Cisco Wireless LAN Controller Configuration Guide, Release 3.2
Chapter 2 - Using the Web-Browser and CLI Interfaces
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Using the Web-Browser and CLI Interfaces

Table Of Contents

Using the Web-Browser and CLI Interfaces

Using the Web-Browser Interface

Guidelines for Using the GUI

Opening the GUI

Enabling Web and Secure Web Modes

Configuring the GUI for HTTPS

Loading an Externally Generated HTTPS Certificate

Disabling the GUI

Using Online Help

Using the CLI

Logging into the CLI

Using a Local Serial Connection

Using a Remote Ethernet Connection

Logging Out of the CLI

Navigating the CLI

Enabling Wireless Connections to the Web-Browser and
CLI Interfaces


Using the Web-Browser and CLI Interfaces


This chapter describes the web-browser and CLI interfaces that you use to configure the controllers. It contains these sections:

Using the Web-Browser Interface

Enabling Web and Secure Web Modes

Using the CLI

Enabling Wireless Connections to the Web-Browser and CLI Interfaces

Using the Web-Browser Interface

The web-browser interface (hereafter called the GUI) allows up to five users to browse simultaneously into the controller http or https (http + SSL) management pages to configure parameters and monitor operational status for the controller and its associated access points.

Guidelines for Using the GUI

Keep these guidelines in mind when using the GUI:

The GUI must be used on a PC running Windows XP SP1 or higher or Windows 2000 SP4 or higher.

The GUI is fully compatible with Microsoft Internet Explorer version 6.0 SP1 or higher.


Note Opera, Mozilla, and Netscape are not supported.


You can use either the service port interface or the management interface to open the GUI. Cisco recommends that you use the service-port interface. Refer to the Configuring the Service Port section on page x for instructions on configuring the service port interface.

You might need to disable your browser's pop-up blocker to view the online help.

Opening the GUI

To open the GUI, enter the controller IP address in the browser's address line. For an unsecure connection enter http://ip-address. For a secure connection, enter https://ip-address. See the "Configuring the GUI for HTTPS" section for instructions on setting up HTTPS.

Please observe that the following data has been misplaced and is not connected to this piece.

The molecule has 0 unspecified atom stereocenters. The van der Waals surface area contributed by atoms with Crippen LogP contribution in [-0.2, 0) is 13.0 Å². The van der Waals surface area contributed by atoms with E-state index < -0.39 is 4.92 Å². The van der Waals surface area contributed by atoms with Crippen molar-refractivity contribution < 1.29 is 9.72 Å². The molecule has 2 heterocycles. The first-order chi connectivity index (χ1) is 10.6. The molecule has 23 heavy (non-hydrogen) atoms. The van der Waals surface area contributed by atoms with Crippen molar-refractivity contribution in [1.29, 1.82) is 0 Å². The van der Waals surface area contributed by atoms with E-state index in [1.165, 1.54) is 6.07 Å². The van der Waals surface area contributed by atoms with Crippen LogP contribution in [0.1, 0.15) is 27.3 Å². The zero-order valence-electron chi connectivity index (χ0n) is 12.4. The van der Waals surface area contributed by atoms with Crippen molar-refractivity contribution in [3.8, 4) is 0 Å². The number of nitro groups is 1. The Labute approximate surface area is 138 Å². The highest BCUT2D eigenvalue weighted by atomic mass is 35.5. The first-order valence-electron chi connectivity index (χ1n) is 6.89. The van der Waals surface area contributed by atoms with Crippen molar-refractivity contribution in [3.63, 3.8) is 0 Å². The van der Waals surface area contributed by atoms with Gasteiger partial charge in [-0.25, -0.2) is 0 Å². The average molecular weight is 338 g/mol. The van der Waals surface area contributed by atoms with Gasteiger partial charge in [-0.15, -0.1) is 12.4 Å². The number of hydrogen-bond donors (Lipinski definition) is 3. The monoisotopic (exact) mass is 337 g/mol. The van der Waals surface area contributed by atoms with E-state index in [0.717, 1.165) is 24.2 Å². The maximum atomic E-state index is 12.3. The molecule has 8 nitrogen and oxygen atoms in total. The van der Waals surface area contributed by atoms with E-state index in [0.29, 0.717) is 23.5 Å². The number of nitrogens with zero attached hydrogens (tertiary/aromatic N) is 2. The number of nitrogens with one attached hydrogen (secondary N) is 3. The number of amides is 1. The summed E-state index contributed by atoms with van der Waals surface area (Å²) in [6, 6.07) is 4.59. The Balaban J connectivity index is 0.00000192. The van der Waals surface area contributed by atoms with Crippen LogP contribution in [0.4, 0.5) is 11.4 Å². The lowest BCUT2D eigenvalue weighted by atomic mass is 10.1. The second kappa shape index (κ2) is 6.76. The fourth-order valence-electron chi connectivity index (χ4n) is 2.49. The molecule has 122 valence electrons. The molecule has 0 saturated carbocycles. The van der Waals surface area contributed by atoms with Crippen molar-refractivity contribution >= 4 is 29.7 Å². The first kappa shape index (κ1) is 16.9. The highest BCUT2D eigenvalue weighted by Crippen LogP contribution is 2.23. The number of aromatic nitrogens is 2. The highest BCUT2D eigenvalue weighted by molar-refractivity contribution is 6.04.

Enabling Web and Secure Web Modes

Use these commands to enable or disable the distribution system port as a web port or as a secure web port:

config network webmode {enable | disable}

config network secureweb {enable | disable}

Web and secure web modes are enabled by default.

Configuring the GUI for HTTPS

You can protect communication with the GUI by enabling HTTPS. HTTPS protects HTTP browser sessions by using the Secure Socket Layer (SSL) protocol. When you enable HTTPS, the controller generates its own local Web Administration SSL certificate and automatically applies it to the GUI.

You can also load an externally generated certificate. Follow the instructions in the "Loading an Externally Generated HTTPS Certificate" section for instructions on loading an externally generated certificate.

Using the CLI, follow these steps to enable HTTPS:


Step 1 Enter show certificate summary to verify that the controller has generated a certificate:

>show certificate summary
Web Administration Certificate................. Locally Generated
Web Authentication Certificate................. Locally Generated
Certificate compatibility mode:................ off

Step 2 (Optional) If you need to generate a new certificate, enter this command:

>config certificate generate webadmin

After a few seconds the controller verifies that the certificate is generated:

Web Administration certificate has been generated

Step 3 Enter this command to enable HTTPS:

>config network secureweb enable

Step 4 Save the SSL certificate, key, and secure web password to NVRAM (non-volatile RAM) so your changes are retained across reboots:

>save config
Are you sure you want to save? (y/n) y
Configuration Saved!

Step 5 Reboot the controller:

>reset system
Are you sure you would like to reset the system? (y/n) y